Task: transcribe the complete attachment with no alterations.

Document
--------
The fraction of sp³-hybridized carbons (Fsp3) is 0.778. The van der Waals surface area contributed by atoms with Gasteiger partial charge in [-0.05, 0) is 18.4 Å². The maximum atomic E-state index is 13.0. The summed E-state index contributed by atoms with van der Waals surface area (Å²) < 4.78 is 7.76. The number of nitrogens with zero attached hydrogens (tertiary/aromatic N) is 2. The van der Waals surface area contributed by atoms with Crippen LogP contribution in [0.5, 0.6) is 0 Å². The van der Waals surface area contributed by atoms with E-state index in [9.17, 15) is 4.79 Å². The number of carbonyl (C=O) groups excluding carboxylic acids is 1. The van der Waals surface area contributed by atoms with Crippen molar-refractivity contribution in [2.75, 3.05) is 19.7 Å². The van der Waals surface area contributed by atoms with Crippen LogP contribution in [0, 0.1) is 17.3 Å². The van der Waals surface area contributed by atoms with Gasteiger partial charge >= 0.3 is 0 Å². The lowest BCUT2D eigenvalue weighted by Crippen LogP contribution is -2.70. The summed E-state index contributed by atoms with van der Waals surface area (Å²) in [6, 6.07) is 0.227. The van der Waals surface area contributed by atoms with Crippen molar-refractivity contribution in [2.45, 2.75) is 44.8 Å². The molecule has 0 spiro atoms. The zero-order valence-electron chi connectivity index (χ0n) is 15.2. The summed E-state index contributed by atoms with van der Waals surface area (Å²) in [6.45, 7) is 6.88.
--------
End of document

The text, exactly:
The fraction of sp³-hybridized carbons (Fsp3) is 0.778. The van der Waals surface area contributed by atoms with Gasteiger partial charge in [-0.05, 0) is 18.4 Å². The maximum atomic E-state index is 13.0. The summed E-state index contributed by atoms with van der Waals surface area (Å²) < 4.78 is 7.76. The number of nitrogens with zero attached hydrogens (tertiary/aromatic N) is 2. The van der Waals surface area contributed by atoms with Crippen LogP contribution in [0.5, 0.6) is 0 Å². The van der Waals surface area contributed by atoms with E-state index in [9.17, 15) is 4.79 Å². The number of carbonyl (C=O) groups excluding carboxylic acids is 1. The van der Waals surface area contributed by atoms with Crippen molar-refractivity contribution in [2.75, 3.05) is 19.7 Å². The van der Waals surface area contributed by atoms with Crippen LogP contribution in [0, 0.1) is 17.3 Å². The van der Waals surface area contributed by atoms with Gasteiger partial charge >= 0.3 is 0 Å². The lowest BCUT2D eigenvalue weighted by Crippen LogP contribution is -2.70. The summed E-state index contributed by atoms with van der Waals surface area (Å²) in [6, 6.07) is 0.227. The van der Waals surface area contributed by atoms with Crippen molar-refractivity contribution in [2.45, 2.75) is 44.8 Å². The molecule has 0 spiro atoms. The zero-order valence-electron chi connectivity index (χ0n) is 15.2. The summed E-state index contributed by atoms with van der Waals surface area (Å²) in [6.45, 7) is 6.88.